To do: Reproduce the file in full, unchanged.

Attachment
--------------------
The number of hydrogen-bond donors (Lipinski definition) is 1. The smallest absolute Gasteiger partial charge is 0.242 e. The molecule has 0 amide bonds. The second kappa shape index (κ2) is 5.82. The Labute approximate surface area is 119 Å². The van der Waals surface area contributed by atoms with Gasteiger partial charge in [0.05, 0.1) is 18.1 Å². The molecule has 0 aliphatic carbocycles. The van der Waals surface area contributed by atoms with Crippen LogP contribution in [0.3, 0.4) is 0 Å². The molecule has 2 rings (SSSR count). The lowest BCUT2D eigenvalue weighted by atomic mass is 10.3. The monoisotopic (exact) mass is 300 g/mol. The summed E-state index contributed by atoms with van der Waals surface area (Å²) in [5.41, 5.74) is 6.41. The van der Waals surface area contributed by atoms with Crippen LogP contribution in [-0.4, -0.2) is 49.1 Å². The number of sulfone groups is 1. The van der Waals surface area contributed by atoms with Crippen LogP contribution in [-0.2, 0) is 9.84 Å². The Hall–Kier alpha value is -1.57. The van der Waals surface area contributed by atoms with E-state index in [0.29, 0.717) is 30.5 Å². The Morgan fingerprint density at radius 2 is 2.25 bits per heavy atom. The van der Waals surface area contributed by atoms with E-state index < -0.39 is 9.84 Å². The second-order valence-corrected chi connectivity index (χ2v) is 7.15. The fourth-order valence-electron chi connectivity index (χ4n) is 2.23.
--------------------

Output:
The number of hydrogen-bond donors (Lipinski definition) is 1. The smallest absolute Gasteiger partial charge is 0.242 e. The molecule has 0 amide bonds. The second kappa shape index (κ2) is 5.82. The Labute approximate surface area is 119 Å². The van der Waals surface area contributed by atoms with Gasteiger partial charge in [0.05, 0.1) is 18.1 Å². The molecule has 0 aliphatic carbocycles. The van der Waals surface area contributed by atoms with Crippen LogP contribution in [0.3, 0.4) is 0 Å². The molecule has 2 rings (SSSR count). The lowest BCUT2D eigenvalue weighted by atomic mass is 10.3. The monoisotopic (exact) mass is 300 g/mol. The summed E-state index contributed by atoms with van der Waals surface area (Å²) in [5.41, 5.74) is 6.41. The van der Waals surface area contributed by atoms with Crippen LogP contribution in [-0.4, -0.2) is 49.1 Å². The number of sulfone groups is 1. The van der Waals surface area contributed by atoms with Crippen LogP contribution in [-0.2, 0) is 9.84 Å². The Hall–Kier alpha value is -1.57. The van der Waals surface area contributed by atoms with E-state index in [0.29, 0.717) is 30.5 Å². The Morgan fingerprint density at radius 2 is 2.25 bits per heavy atom. The van der Waals surface area contributed by atoms with E-state index < -0.39 is 9.84 Å². The second-order valence-corrected chi connectivity index (χ2v) is 7.15. The fourth-order valence-electron chi connectivity index (χ4n) is 2.23.